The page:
However, our life must never be reduced to what we achieved through work (emphasis added). No matter how successful we are at our work, even if the work that we do is our vocation, it can never bring fulfillment and meaning to our lives. We were made to aim for greatness; nothing other than greatness satisfies us. There is a reason why God orders rest on the seventh day (Ex. 20:8). Josef Pieper calls rest leisure in his book entitled Leisure: the Basis of Culture. That deserves more attention. He argues that work should be pursued so that we may be at leisure. “We work in order to be at leisure”. What he means by leisure is interesting indeed. It is certainly not eating and drinking, going to the beach, or watching TV. It is not simply enjoying the company of good friend, reading a good book, or writing a blog post though it does not exclude those. Leisure is a condition of the soul. It is the disposition of receptive understanding, of contemplative beholding, and immersion in the really real. He sees leisure as the attitude of someone who opens and lets himself go as if sleeping. Leisure is not idleness; it is the condition of considering thing in a celebrating spirit. That means peace, intensity of life, and contemplation at once.
It only takes place and possible when man is in harmony with himself, the world, and its meaning. It is like the stillness in the conversation of lovers. Leisure as Pieper sees it is not a way to regain bodily strength and mental refreshment for further work though it does bring such benefits. The purpose of leisure is to keep us human. Deprived of leisure, work becomes a bare, hopeless effort resembling the labor of Sisyphus chained to his labor without rest and inner satisfaction.
Leisure gives us the power to step beyond the working world and win contact with the superhuman. It elevates us to a realm higher than work can. Leisure is the locus where the spiritual and bodily being that we are meet each other. It is the embrace of heaven and earth in us. It allows us to move beyond this cacophonous world of work and see that man cannot live as a mere functionary, but as a divine being.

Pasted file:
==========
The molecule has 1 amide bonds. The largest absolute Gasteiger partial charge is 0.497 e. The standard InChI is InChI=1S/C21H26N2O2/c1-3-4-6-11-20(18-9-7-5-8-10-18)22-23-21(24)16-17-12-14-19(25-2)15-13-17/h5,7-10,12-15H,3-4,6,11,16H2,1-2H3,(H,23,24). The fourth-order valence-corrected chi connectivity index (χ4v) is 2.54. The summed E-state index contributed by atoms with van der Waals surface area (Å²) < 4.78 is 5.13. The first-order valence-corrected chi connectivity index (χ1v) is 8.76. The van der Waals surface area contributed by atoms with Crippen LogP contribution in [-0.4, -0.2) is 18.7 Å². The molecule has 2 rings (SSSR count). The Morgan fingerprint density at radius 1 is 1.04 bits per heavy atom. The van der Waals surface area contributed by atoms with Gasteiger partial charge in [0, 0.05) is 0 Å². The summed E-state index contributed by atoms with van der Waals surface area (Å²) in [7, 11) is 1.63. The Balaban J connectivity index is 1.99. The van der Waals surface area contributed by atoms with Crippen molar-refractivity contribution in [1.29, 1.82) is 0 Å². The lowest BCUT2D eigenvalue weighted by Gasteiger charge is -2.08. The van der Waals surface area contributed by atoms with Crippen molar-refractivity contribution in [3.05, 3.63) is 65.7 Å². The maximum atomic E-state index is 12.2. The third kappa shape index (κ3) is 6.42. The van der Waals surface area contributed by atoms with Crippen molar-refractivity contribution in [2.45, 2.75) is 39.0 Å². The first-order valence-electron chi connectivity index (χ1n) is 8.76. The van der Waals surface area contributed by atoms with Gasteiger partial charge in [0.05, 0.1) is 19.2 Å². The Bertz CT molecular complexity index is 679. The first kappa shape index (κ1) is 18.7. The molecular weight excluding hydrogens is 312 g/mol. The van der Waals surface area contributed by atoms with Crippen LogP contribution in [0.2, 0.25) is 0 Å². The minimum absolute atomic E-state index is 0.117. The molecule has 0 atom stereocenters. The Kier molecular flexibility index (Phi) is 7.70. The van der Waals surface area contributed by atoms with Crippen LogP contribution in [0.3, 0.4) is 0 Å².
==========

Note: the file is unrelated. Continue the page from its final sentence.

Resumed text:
Celebration or festival is at the heart of leisure. All celebrations derive their source from experiencing and living out in harmony with the world. No one or nothing can be in harmony with or experience the world without being in harmony with God, the Creator of the world. Therefore, all celebrations, however remote that may be, give praise to God, claims Pieper. True worship occurs only within a religious framework. A simplified version of Pieper’s point is this: when man withdraws himself from his labor, he becomes harmonized with God. In so doing, he discovers that he is not simply a being made for work, but someone made above all to love, know, and worship God. That’s how we keep the being that we are from being a complete functionary consumed in the total world of work. Leisure is the rescuing of man from being considered an object of usefulness. Because man has dignity, he can never be evaluated according to his performance. Leisure enables him to live as he was meant to live from the beginning.
Unless leisure, we are slaves. For Ecclesiastes, if there were nothing beyond this life, the toil of man under the sun would be pointless. For some of the Greeks, work is demeaning. It is a barrier to the highest kind of life—the contemplative life. “We would reach the level of the gods if we can withdraw from the active life to consecrate ourselves solely to the contemplative”. For Aristotle, “only those who are incapable of the higher life should work”. Those views hold true only if man reduces himself to a pure worker. However, when work is seen as being coworkers of God, she work is viewed for what it is, man is capable to reach greatness and give glory to God.